The answer is: it depends whom you ask (and we’ll see).
The reverberations of the blockbuster billion-dollar deal announced this week that Vail Resorts purchased Whistler Blackcomb are already starting to be felt, both by skiers and other resort operators. “The competitive environment just went up a full notch,” says Andy Wirth, President and CEO of Squaw Valley and Alpine Meadows in California’s Lake Tahoe basin, where three Vail Resorts ski areas already operate.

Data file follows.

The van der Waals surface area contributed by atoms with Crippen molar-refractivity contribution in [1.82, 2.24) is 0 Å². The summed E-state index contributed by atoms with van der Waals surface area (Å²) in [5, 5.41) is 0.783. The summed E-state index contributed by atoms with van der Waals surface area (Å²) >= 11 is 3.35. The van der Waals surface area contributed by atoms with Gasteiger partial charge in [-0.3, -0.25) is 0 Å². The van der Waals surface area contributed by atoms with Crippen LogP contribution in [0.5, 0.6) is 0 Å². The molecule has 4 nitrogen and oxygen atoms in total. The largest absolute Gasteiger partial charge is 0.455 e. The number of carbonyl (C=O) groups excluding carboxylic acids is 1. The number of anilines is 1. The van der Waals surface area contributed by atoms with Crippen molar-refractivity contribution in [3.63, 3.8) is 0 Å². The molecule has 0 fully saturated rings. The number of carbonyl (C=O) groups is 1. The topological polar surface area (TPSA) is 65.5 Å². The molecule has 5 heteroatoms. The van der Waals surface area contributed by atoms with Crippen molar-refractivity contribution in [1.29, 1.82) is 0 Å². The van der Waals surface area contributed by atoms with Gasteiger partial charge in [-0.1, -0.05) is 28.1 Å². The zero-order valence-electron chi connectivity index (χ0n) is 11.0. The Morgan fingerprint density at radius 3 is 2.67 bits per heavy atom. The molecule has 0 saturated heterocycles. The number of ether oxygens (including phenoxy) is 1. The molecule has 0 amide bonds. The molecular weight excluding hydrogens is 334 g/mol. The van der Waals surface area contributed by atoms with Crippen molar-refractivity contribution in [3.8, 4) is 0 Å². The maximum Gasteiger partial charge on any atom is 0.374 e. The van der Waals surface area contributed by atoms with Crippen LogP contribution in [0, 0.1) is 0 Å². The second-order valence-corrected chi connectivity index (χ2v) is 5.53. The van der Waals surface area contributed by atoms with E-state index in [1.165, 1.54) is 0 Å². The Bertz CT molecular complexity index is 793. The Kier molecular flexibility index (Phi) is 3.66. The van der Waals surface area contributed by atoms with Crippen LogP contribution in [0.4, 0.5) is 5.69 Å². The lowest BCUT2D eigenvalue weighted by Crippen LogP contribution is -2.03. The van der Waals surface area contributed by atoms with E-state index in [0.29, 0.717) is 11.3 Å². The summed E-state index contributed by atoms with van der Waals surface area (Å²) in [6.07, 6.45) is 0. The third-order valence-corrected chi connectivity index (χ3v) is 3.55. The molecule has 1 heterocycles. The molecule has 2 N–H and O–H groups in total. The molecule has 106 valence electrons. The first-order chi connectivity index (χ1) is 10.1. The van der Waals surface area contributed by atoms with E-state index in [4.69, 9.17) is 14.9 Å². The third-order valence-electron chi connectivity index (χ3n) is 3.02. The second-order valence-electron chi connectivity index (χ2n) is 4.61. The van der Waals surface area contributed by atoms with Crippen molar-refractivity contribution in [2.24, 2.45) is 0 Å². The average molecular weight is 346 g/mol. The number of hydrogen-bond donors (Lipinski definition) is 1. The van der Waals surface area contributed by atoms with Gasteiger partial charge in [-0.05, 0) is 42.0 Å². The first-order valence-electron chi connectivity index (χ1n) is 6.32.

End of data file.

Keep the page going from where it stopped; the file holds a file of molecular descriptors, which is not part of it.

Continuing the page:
Whistler Village, as recently as the mid-1980s, was a black-bear-infested dump. But that didn’t prevent it from being one of North America’s first replicas of a European ski village.
No fear. Sure, it was a cheesy clothing brand in the ’90s, but it sums up Whistler in two simple words. It began with its founders, who hacked for days through coastal rainforest and swamp just to get to the bottom of a 6,000-foot behemoth, and endured unto Intrawest, which brilliantly predicted that high-speed lifts to the top of snow-pummeled peaks would, in the end, let them sell opulent timber-frame weekend chalets for millions a pop.